Spotlight Round: “Golden-Tongued Devils”

Celebrate a new season with a spotlight round of “Golden-Tongued Devils”

Some of the great catchphrases of our past come from Madison Avenue bon mots and malapropisms.
See if you can discern from the following clues which popular phrase might be recalled by the following paraphrasing: An example – “Bovine triangulation” might recall “Where’s the beef.”
An exterminator’s redundancy
An endorsement for uxorial continuity
A plea for matriarchal laissez-faire
Urge feline encapsulation
An extension of interpersonal tactility
Over-indulgence and skepticism
Figure it out yet?

Raid – “Kills Bugs Dead”

2. Geritol – “My wife, I think I’ll keep her”

3. Anacin – “Mother please – I’d rather do it myself!”

4. Exxon – “Put a tiger in your tank”

5. AT&T – “Reach out and touch someone”

6. Alka Seltzer – “I can’t believe I ate the whole thing”

You’re Saying It Wrong!

Says You! host and KUOW Seattle weekend announcer Gregg Porter joined Kathryn Petras, co-author of the book “That Doesn’t Mean What You Think It Means,” in a conversation with Bill Radke on KUOW’s The Record all about misused words. Take a listen below!

Kathryn Petras and her brother Ross have written many books on word usage, including the New York Times bestseller “You’re Saying It Wrong,” “That Doesn’t Mean What You Think It Means,” as well as “Very Bad Poetry,” and “Wretched Writing.” On the bi-weekly podcast You’re Saying It Wrong, Kathryn and Ross discuss mispronounced words with KMUW’s Fletcher Powell.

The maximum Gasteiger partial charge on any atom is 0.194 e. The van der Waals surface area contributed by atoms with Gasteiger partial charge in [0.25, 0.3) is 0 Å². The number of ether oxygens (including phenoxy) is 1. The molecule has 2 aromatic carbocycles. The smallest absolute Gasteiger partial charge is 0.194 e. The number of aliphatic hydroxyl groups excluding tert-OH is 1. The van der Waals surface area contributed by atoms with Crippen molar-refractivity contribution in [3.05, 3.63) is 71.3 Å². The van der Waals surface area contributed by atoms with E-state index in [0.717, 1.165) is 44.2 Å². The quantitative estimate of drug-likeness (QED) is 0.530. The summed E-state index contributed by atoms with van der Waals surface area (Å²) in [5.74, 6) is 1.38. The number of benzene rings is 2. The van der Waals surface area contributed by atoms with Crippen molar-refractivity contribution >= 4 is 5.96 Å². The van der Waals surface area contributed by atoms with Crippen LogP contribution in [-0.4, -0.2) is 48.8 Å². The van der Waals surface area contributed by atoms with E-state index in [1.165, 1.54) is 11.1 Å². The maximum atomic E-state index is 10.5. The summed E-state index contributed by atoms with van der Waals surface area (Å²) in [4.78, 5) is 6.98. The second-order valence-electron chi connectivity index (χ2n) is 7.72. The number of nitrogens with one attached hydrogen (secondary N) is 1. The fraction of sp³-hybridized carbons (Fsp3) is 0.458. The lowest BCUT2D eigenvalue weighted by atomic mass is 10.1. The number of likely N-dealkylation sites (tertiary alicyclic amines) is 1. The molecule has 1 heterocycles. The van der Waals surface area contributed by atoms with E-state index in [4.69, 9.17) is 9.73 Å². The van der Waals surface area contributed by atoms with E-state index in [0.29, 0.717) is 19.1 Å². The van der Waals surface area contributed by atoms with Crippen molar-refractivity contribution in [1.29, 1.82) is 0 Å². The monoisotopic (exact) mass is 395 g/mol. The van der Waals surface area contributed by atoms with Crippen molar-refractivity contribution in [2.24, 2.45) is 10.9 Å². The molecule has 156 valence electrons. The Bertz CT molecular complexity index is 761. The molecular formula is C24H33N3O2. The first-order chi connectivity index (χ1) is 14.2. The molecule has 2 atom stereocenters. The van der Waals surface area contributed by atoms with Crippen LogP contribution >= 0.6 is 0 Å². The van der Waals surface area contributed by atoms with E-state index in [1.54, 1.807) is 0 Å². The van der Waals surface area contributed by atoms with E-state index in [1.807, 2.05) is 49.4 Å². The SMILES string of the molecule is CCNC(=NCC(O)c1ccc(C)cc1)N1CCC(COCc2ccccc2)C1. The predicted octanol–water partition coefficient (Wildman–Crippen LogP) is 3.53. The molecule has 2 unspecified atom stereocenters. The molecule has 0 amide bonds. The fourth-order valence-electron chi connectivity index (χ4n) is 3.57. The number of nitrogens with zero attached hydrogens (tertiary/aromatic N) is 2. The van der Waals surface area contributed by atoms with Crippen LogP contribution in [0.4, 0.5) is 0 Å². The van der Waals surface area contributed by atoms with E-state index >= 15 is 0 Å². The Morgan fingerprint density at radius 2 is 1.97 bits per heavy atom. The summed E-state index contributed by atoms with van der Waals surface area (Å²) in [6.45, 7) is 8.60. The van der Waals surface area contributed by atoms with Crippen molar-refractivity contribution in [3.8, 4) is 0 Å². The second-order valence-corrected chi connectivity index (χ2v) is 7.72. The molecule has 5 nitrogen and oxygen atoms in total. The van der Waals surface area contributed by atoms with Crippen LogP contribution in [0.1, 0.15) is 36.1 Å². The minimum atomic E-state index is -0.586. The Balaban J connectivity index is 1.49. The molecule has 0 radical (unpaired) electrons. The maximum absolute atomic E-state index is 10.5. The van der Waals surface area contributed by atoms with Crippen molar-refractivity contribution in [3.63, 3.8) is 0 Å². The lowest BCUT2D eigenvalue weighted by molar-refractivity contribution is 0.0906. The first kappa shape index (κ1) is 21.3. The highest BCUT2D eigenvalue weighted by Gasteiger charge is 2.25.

Very special thanks to KUOW for the audio and to segment producer Adwoa Gyimah-Brempong.

A Says You! Spotlight Round: Mnemonic Memory

This round of Mnemonic Memory originally appeared in episode Eighteen of Season One. See if you can remember and define the following mnemonic devices:
Every good boy deserves fudge
Roy G. Biv
My very excellent mother just served us nine pizzas
Divorced, beheaded, died, divorced, beheaded, survived
King Philip came over from Germany somehow
The legend of ‘Hesheweiyouitthey’
Figure it out yet?

The notes/lines on a musical staff – treble clef.

2. The colors in the spectrum – red, orange, yellow, green, blue, indigo, violet.

3. The nine planets of the solar system, in order out from the Sun: Mercury, Venus, Earth, Mars, Jupiter, Saturn, Uranus, Neptune, Pluto. Other mnemonic devices have been suggested to include the dwarf planets Ceres, Pluto, Eris, Haumea, and Makemake. In 2015 the New York Times suggested, “My Very Educated Mother Cannot Just Serve Us Nine Pizzas—Hundreds May Eat!”

4. The fate of Henry VIII’s wives.

5. The scientific classifications in botany and zoology – Kingdom, Phylum, Class, Order, Family, Genus, Species.

6. The personal pronouns: he, she, we, I, you, it, they.

Picking a Puppy is Heart and Science – Arnie Reisman